Quentin Tarantino’s ‘Inglourious Basterds’ does not deal directly with the Holocaust itself. The beating heart of the film is Nazi persecution of the Jews however, which drives every moment of the movie. The rage and lust for revenge which fuels the Basterds leads them to kill and torture with gusto, visibly enjoying every moment. In fact, as the film progresses, the viewer may well start to question just how much higher on the moral ground the Basterds are than the Nazis whom they hunt.

As anybody who has seen the film will know, this shot captures perfectly what Inglourious Basterds is all about.

During one brilliant and extremely tense sequence, we are teased with finding out whether or not the leader of the Basterds will keep his word and show mercy to a young, solitary Nazi soldier. When the moment of truth arrives… well, you’ll have to watch the movie to find out.

The point is this: Inglourious Basterds is identifiably a Tarantino movie, and one that you can ‘enjoy’. There are traditional action sequences, and a dark humour runs throughout the entire experience. This is all wrapped up in stylish direction and glossy production values. Does this sound a million miles away from the basic premise of several action games released over the last few years? All that’s missing is one thing; the skilful integration of Nazi persecution of the Jews.

There is of course one very important factor which distinguishes videogames from books, movies, plays etc. which I have yet to acknowledge – interactivity. Yet this is a strength to be played to, not a weakness to fall back on. Games including (though certainly not limited to) Bioshock, Okami, Flower and GTA have shown us very different ways in which videogames can offer a compelling, utterly unique experience. Why not use this vision and skill to handle a serious and important subject that must never, ever be forgotten?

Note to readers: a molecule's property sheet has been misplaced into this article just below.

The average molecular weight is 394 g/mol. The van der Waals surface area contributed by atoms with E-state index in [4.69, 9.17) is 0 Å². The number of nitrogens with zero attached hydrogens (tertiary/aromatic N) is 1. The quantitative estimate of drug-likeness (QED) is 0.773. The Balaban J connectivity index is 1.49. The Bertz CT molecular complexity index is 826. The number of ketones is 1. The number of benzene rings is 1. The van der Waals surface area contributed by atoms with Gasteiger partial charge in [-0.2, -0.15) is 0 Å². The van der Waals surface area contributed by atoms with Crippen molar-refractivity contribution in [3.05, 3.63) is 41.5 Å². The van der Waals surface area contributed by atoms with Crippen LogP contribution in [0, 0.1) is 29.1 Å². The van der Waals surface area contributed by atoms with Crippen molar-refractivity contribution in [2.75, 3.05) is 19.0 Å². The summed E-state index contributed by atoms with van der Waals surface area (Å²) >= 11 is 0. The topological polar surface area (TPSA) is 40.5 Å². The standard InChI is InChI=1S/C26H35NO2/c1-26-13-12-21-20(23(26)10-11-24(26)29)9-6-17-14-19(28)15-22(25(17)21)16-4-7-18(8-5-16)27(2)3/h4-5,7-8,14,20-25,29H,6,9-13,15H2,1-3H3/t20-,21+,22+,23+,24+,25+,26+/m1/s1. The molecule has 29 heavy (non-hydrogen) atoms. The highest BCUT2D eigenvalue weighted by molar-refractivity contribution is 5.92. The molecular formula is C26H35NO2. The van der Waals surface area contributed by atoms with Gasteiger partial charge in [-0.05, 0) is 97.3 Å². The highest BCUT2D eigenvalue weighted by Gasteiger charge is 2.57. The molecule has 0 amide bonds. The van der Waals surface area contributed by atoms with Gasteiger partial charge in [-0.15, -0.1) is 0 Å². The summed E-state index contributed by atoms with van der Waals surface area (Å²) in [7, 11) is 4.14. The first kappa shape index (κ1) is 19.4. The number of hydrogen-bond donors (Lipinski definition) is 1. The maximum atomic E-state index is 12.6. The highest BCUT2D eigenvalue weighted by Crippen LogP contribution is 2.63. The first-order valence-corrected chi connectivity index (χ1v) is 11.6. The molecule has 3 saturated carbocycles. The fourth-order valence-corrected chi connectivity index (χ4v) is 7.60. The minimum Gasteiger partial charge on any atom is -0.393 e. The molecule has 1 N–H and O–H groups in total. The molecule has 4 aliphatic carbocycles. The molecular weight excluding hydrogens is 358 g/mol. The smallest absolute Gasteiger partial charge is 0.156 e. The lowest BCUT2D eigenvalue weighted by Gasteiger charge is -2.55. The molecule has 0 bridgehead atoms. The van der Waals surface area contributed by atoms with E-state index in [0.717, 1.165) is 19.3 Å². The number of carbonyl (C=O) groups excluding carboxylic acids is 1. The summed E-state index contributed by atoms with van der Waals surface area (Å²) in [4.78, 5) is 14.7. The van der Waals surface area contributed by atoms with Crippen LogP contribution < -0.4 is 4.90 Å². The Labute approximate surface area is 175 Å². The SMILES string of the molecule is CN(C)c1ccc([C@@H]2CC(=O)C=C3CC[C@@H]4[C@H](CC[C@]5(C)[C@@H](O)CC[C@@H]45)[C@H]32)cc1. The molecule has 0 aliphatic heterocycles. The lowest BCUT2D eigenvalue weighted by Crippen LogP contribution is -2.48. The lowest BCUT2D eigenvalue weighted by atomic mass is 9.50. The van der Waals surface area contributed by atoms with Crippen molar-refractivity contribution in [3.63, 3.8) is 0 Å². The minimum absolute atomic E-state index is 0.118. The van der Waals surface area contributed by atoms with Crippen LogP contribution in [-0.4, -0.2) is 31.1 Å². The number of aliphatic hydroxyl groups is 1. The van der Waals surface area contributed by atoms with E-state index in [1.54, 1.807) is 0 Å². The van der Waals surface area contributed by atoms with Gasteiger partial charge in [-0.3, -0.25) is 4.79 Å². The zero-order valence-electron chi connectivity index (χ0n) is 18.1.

I was going to detail The Milgram experiment here, but instead urge you to investigate the matter yourself. Please do – it is fascinating, and disturbing, in and of itself. You will see why I encourage you to research it in relation to this article.

How best to introduce the Holocaust and/or Nazi persecution of the Jews into the world of videogames? Unfortunately for me, I have neither the skill set nor the experience of a videogame developer. If pushed however I (and many others) could easily come up with rough ideas for those who do. What might they achieve on their own, if only they would try?

I believe that videogames not only could, but should make a concerted effort to look this subject straight in the eyes. There is no precedent – but just because something has not been done before, that is not to say that it can not be done at all.

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Written by Luke K

He plays lots of videogames, now and again stopping to write about them. He's the editor in chief at Critical Gamer, which fools him into thinking his life has some kind of value. He doesn't have a short temper. If you suggest otherwise, he will punch you in the face.

2 comments

  1. steven /

    At the very least when playing a war game, the fact the holocaust is take place ‘eslwhere’ could be mentioned. Or perhaps at the end of a level the soldier arrives at a concentration camp which has just been liberated. It could be made a cinematic with NO interaction, just to reinforce the context around the battle you as the player just journeyed through.

    Holocaust aside, games dealing with war hardly touch the issues of refugees either. The roads are normally clear of civilian traffic etc. Perhaps games could start to put players into difficult situations. MW2 tried the airport scene, but since then we see no one else stepping up.

  2. half_empty80 /

    Imagine a FPS where you fight insurgents but you cannot tell the difference between combatants and civilians. It would be quite a challenge and potentially unsettling. Maybe it is the case that, even for war games, they need to be “fun”.

    Have you heard of Brenda Brathwaite’s Train? Here’s a link, apologies for linking to another video game site, but it is a good article.

    http://www.gamestm.co.uk/discuss/brenda-brathwaites-train/